Nieto was a respectable contributor during the season, with 17 points and a minus-8. In the playoffs, he has three points and is plus-1. The only Sharks forwards with fewer playoff points are the current fourth liners. The only forwards with a lower plus-minus are Spaling and Karlsson, both are even. In the games Nieto has missed, San Jose is 5-3. They were 7-4 with him in the line-up. It is hard to make a case for Nieto as a difference-maker.
The Sharks need to push Pittsburgh out of their comfort zone and force then to match up against the Sharks physical size and strength. Pittsburgh has no one who can match Joe Thornton’s size, strength and skill. Get him the puck down low and cycle. Thornton’s linemate, Tomas Hertl, also proved a tough physical matchup for Penguin defenders in Game 1. Dainius Zubrus is bigger and heavier than any Pens player, and though he may be 37 years-old, he was rarely out of position while dishing out six hits.
Alfred Hitchcock used a device in his movies he called a McGuffin. It is a plot device which appears to be a central issue, but turns out to be of limited importance to the overall plot. The discussion around Matt Nieto is a McGuffin. This is not a shot at Nieto, who is a comparable player with a different skill set compared to those he might replace. Nieto is not the change San Jose most needs.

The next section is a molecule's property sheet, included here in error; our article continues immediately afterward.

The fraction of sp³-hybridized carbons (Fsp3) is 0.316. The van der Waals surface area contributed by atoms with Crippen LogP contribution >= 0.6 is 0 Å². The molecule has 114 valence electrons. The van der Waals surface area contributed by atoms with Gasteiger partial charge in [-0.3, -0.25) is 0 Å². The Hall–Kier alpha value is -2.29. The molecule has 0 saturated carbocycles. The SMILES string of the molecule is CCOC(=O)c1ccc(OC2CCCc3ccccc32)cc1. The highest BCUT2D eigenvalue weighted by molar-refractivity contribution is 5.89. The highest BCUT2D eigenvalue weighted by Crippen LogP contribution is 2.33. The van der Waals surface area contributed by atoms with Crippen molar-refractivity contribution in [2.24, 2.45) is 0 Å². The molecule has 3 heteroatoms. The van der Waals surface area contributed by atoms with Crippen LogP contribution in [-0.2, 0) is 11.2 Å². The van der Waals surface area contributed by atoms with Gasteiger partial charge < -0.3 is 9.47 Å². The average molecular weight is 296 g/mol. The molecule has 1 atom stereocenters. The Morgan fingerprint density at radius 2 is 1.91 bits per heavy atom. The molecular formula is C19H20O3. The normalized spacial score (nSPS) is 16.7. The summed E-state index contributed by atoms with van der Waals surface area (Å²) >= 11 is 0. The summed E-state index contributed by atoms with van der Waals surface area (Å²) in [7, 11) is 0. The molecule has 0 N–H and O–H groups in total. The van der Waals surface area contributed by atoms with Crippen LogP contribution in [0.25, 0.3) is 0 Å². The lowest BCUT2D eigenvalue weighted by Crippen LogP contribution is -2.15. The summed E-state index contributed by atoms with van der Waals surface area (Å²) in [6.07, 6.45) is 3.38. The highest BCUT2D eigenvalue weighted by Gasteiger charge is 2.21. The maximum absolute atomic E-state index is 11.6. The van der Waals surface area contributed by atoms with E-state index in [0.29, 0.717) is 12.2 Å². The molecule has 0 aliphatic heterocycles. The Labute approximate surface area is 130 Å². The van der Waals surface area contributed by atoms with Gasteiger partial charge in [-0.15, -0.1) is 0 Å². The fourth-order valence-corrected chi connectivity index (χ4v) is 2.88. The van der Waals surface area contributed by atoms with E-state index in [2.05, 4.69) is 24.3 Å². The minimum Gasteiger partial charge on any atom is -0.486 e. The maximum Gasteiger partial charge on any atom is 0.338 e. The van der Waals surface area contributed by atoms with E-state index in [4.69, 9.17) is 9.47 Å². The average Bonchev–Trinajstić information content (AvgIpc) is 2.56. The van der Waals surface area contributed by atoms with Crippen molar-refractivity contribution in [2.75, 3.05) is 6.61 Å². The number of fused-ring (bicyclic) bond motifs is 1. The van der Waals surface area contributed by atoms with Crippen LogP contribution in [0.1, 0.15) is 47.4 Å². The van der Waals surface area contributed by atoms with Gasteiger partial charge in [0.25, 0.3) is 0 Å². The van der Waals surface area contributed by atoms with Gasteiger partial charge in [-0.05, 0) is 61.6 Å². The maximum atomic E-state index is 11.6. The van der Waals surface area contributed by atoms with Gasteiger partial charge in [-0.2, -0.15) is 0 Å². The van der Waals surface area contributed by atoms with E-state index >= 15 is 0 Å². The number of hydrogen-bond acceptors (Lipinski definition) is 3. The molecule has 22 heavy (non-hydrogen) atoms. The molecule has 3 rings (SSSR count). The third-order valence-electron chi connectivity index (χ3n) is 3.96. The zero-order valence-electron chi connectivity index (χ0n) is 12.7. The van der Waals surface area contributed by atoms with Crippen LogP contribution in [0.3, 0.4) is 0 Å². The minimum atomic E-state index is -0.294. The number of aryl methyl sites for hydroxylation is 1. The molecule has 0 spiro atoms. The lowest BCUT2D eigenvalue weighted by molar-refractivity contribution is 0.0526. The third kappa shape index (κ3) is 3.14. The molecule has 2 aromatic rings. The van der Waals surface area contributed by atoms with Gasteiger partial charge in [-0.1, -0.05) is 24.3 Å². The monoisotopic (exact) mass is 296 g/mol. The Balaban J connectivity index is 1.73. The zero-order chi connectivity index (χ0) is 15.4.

Ian Cole, Chris Kunitz and Carl Hagelin had five hits each to lead Pittsburgh in Game 1. Cole is listed at 6’1” and the other two are 6’0”. For San Jose, Brent Burns and Zubrus are 6’5”, Thornton is 6’4”. Hertl and Marleau are 6’2” and Ward is a wide-bodied for 6’1”. San Jose’s blue line averages 6’2”. The Sharks are not going to succeed by trying to ‘outsmall’ and ‘outspeed’ Pittsburgh. Cole and teammate Nick Bonino are in the picture below with Joe Thornton; the size advantage Thornton has is obvious.
Nieto is the smallest player on the Sharks at 5’11” and 177lbs. He will not make any of the other 17 Sharks skaters smaller or faster. For San Jose to succeed, they need to play a controlled game. To quote John Wooden, “Be quick, but never hurry”. Pittsburgh had the Sharks playing hurried hockey in Game 1. San Jose can play quick in Game 2, but not hurried. Whether Matt Nieto enters the lineup or not, it does not change the basic equation for San Jose. The bigger stronger team is not going to become a different team by inserting one smaller, quicker player into the lineup. The Sharks will still be the bigger, stronger team. In order to win, the Sharks need to play bigger, stronger hockey.
History has not been kind to teams who fall behind in a series 2-0. Should the Penguins win Game 2, it would put the Sharks into a risky place, needing to win four of five to capture the series. The good news, San Jose has won four out five games twice already in the postseason. They beat the Kings, winning four of five in their first round series. The Sharks lost their series opener to St. Louis in the Western Conference Final, but then won four of the next five to close out the series.